||One of the nation's top political analysts, Stuart Rothenberg, dissects politics at the congressional and statewide levels.|
Stuart Rothenberg: Key races in New Jersey, New York
WASHINGTON (CNN) -- Former Wall Street executive Jon Corzine's comfortable 58 percent to 42 percent victory over former governor Jim Florio in the June 6th Democratic Senate primary was costly -- Corzine spent at least $34 million according to most estimates -- but the former Goldman Sachs executive has plenty of more cash in his pockets.
That wealth, and the Democrat's willingness to use it, has Republicans wondering whether their nominee, Rep. Bob Franks, will be able to raise enough cash to get in and stay in the game.
The early polling gives Franks, a veteran of the state Legislature and a former state party chairman, some reason for optimism. A June 2-4 Mason-Dixon poll of 423 likely voters, conducted just before the primary, showed Corzine holding a 43 percent to 36 percent lead over Franks. That's not a large margin considering the amount of advertising (and visibility) Corzine had compared to Franks.
The same poll showed Corzine's name identification at 89 percent to Franks' 64 percent.
But Florio once held a commanding lead over Corzine, so the early numbers don't necessarily indicate what will happen by the time November rolls around.
Republicans hope that Corzine's spending will cause a backlash against him. But that didn't happen in the primary, and there is no empirical reason to believe a backlash will occur in the fall. Franks' better avenue of attack may well be the Democrat's ideology, which is far more liberal than most New Jersey voters.
Unfortunately for the Republicans, that line of attack requires Franks to slam Corzine in paid media, and it isn't certain that the congressman will have the resources to come close to matching Corzine's advertising.
While the Republicans have the candidate with greater political experience and savvy -- a moderate who fits the state well -- the Democrats have the candidate with far, far deeper pockets. In a case like this, where one candidate can outspend the other by at least six or seven times, the candidate with the deeper pockets has a big edge.
New York 2nd Congressional District
Some New York and Washington Democrats were ecstatic when Rep. Rick Lazio became the GOP's Senate candidate, replacing New York Mayor Rudy Giuliani, who was forced to withdraw from the race.
That's because Lazio represents a Long Island congressional district that looks ripe for the picking by a Democratic House candidate.
But while the district remains competitive and a priority for the Democrats, New York Republicans may well have figured out how to keep the 2nd C.D. in the GOP column. And Democrats are scratching their heads wondering what to do next.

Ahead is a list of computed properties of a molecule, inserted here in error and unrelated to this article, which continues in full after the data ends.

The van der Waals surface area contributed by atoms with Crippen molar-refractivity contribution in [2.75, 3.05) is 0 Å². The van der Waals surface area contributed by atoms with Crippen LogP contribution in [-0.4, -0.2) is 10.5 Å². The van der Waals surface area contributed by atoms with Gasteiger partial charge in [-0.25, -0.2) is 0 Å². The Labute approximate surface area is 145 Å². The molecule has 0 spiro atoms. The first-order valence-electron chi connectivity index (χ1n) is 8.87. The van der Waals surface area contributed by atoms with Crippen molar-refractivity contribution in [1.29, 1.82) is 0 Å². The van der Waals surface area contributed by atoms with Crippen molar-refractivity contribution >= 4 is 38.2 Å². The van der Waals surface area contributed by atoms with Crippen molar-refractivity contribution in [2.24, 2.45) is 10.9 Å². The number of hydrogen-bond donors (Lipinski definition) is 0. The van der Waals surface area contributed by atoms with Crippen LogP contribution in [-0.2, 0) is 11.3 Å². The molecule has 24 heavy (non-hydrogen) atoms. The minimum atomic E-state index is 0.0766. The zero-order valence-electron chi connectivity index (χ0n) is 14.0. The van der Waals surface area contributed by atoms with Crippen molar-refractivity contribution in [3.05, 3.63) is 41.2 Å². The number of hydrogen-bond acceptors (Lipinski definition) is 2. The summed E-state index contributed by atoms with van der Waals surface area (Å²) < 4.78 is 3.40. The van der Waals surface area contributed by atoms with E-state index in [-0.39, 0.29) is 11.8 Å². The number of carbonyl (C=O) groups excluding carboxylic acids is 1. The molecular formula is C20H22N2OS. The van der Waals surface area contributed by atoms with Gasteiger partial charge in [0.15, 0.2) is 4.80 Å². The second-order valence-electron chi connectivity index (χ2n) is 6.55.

Suffolk County Republicans chose Islip Town Clerk Joan Johnson, 66, as their nominee. If she wins in the fall, the popular African American would be the first Republican black woman ever elected to Congress. Johnson describes herself as a fiscal conservative who is pro-choice on abortion and pro-gun control.
Republican insiders insist that the party has polling data that shows Johnson far ahead of potential Democratic opponents, and Republicans seem absolutely gleeful about their choice, believing as they do that they have outwitted the Democrats.
To make matters worse for the Democrats, they are headed for a September primary between Suffolk County legislator David Bishop and Huntington Town Board member Steve Israel.
New Jersey 7th Congressional District
When all of the votes were counted in the June 6th primary, Democratic insiders found that primary voters had handed them a surprise: Maryanne Connelly. The former AT&T employee and mayor of Fanwood upset Union County manager Mike Lapolla, who had the support of the Democratic Congressional Campaign Committee and every county party organization in the congressional district.
Connelly, who was dismissed by critics as a relatively weak contender, found herself suddenly as the party's choice to steal the 7th C.D. from the Republicans. GOP Rep. Bob Franks, the incumbent, is running for the Senate.
Connelly will face Mike Ferguson in the fall. A conservative who lost to Rep. Frank Pallone (D) in a neighboring district two years ago and who was in the middle of another challenge to Pallone, Ferguson immediately changed races after Franks announced his Senate bid.
Ferguson won the Republican nomination in the 7th C.D. rather easily, beating the son of former Gov. Tom Kean, an Essex County state legislator, and a former Capitol Hill staffer.
The Connelly-Ferguson match should be interesting, since neither candidate has much of an advantage over the other, and both parties have activists who didn't support their nominees. And the competitiveness of the district, along with the fight for control of the U.S. House of Representatives, should guarantee a spirited race, with outside groups very active.
Electoral College outlook: Al Gore (D) versus George W. Bush (R).
Needed to elect: 270
Alabama (9 elec. votes)
North Dakota (3)
South Carolina (8)
South Dakota (3)
Safe/Likely Bush Total: 125
North Carolina (14)
Advantage Bush Total: 100
Total Bush: 125 +100 = 225
New York (33)
Rhode Island (4)
Safe/Likely Gore Total: 141
New Jersey (15)
West Virginia (5)
Lean Gore Total: 35
Total Gore: 141 + 35 = 176
New Hampshire (4)
New Mexico (5)
Total Toss-Up: 137